Funerals are always difficult. Emotions are closer to the surface. Add to that the struggles and intricacies associated with relationships. Dealing with either family discord or difficult people at an already difficult time is incredibly taxing. If you’ve lost someone you love, you are already feeling a wide ranges of emotions: shock, denial, fear, confusion, guilt, regret, sadness. You may not feel that you have energy left to deal with difficult people or situations.

Family discord or interactions with difficult people can happen at any stage of the funeral process. It may be that you and a sibling disagree on the best way to honor your parent’s life. It could be that someone you have intentionally avoided will be coming to the funeral service. No matter the details of your particular situation, you feel your stress levels rising when you think about the funeral. If this resonates with you, take a moment to review some thoughts on how to navigate these tricky moments.

1. Be aware of your emotions.

Our emotions are a gift, but they are also our responsibility. They tell us how we feel, but they do not always reflect the truth about a situation. We need to examine whether our feelings are based on faulty assumptions or based on real facts.

As we deal with family discord or difficult people, we need to be mindful of our emotions and what they are telling us. But more importantly, we need to ask, are my emotions a reflection of reality or a result of my potentially faulty conclusions? In other words, am I thinking clearly or through an emotionally-blurred lens? It’s important to answer these questions before taking the offensive against family members during a very emotional time. Remember – you control your emotions; they do not control you.

2. Find ways to compromise.

It’s important to find a way to compromise. In some cases, family members may disagree about funeral arrangements for a lost loved one. Some may prefer cremation and others burial. And if cremation is chosen, what happens to the ashes? Who decides? This is one reason why it’s so important to plan ahead for funeral arrangements, so that family members left behind don’t have to stress over what to do. They can have confidence in what their lost loved one wanted. But in the absence of a plan, find ways to compromise so that everyone gets a little of what they want.

And if you’re attending a funeral where you will see a certain family member you’ve been avoiding, remember what the service is all about. Don’t let a past wound keep you from getting what you need from the funeral service. Whether or not there is a possibility to repair the relationship, try to forgive the person for your own peace of mind.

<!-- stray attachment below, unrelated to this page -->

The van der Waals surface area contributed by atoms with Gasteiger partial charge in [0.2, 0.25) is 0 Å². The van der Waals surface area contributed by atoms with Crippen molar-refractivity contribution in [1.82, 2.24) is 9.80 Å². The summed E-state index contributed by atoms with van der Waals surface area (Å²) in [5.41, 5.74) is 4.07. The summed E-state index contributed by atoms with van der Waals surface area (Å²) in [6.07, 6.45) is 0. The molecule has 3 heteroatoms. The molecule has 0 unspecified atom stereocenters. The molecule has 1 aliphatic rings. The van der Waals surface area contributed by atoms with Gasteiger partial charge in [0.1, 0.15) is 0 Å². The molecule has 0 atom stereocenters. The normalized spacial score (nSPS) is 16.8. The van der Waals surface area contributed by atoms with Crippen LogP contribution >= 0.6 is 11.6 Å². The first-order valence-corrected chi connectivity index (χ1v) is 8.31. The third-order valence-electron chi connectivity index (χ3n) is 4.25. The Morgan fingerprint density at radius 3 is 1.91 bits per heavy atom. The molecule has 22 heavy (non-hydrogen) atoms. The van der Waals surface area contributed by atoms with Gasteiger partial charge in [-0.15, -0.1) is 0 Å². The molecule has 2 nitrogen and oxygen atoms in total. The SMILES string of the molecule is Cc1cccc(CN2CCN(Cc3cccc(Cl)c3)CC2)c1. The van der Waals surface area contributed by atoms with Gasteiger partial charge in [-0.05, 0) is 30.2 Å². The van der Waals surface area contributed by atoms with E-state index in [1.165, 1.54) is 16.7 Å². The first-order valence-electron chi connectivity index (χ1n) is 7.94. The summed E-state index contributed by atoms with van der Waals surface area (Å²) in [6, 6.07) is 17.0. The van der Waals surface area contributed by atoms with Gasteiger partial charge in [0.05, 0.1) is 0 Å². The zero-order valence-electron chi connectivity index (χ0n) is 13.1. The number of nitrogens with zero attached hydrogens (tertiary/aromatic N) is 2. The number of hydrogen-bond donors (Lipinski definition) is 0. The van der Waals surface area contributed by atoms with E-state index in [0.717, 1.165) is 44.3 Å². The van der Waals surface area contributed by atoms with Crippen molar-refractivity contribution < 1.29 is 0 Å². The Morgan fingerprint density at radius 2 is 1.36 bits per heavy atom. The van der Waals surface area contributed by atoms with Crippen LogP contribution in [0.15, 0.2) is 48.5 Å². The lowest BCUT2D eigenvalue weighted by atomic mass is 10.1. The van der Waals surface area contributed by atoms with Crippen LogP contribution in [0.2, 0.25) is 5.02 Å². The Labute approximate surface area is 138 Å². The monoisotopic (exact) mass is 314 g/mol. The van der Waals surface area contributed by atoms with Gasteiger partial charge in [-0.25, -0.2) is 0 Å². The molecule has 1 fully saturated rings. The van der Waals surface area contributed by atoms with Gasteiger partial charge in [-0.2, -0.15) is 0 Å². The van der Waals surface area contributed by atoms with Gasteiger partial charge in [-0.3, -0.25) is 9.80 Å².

3. Choose your words thoughtfully.

We should weigh our words in every situation, especially during a time of loss. Those who speak out of anger or pain are usually reacting to people or situations, and may say something hurtful that they later regret. Often, if you feel the tension rising with family members, words spoken in anger will only make things worse. It’s important to stand up for yourself and express your opinion without attacking the position of others. Try to really listen to what others are saying and see things from their perspective before responding. Start your statements with “I feel” or “I think” rather than “You always do this” or “You make me so mad!” Using “I” instead of “You” statements will help you take responsibility for your emotions without accusing others and putting them on the defensive, which could escalate an already tense situation.

4. Discover what helps you cope with stress.

Know yourself and what you need in order to cope with stress. We should always be students of ourselves and of other people, seeking to understand why we and others act or react in certain ways. What calms you down? What is your outlet or release? For some, it’s painting or writing, working out, being alone for a while, or spending time with specific people who bring life and comfort.

As you approach a situation that may be difficult, do what you need to do beforehand to bring your stress levels down. Think about appropriate ways to express your grief. Don’t bottle up your grief, but channel it appropriately. If you do feel the need to express your grief vocally, go to a room by yourself (or with a safe person) and scream or cry if you need to.

5. Try to take the higher road.

When dealing with a difficult person, the last thing we often want to be is “nice.” If you and a sibling are arguing over a parent’s final wishes for the funeral service, you are likely more irritated than kindhearted at the moment. But that’s why it’s so important to look for a way to be kind.

As you look for a way to be gracious to the ones in the situation who are difficult, rude, discourteous, or any other vast array of possible adjectives, by looking for a way to be kind, you may even change the direction of the conversation. Even if others don’t respond back to you in kindness, you can look back at the funeral for your loved one and say, “I did my best in a difficult situation.”

In life, conflict is unavoidable. How we deal with it is what truly matters. If you are looking for a way to avoid family discord or an uncomfortable situation at a funeral, one option is to talk with your elderly, living relatives about making advance funeral arrangements. Or at the very least, encourage them to write down what they would like to be included in a celebration of their life. This will be a valuable opportunity for families to get on the same page regarding future events and prevent as much disagreement as possible.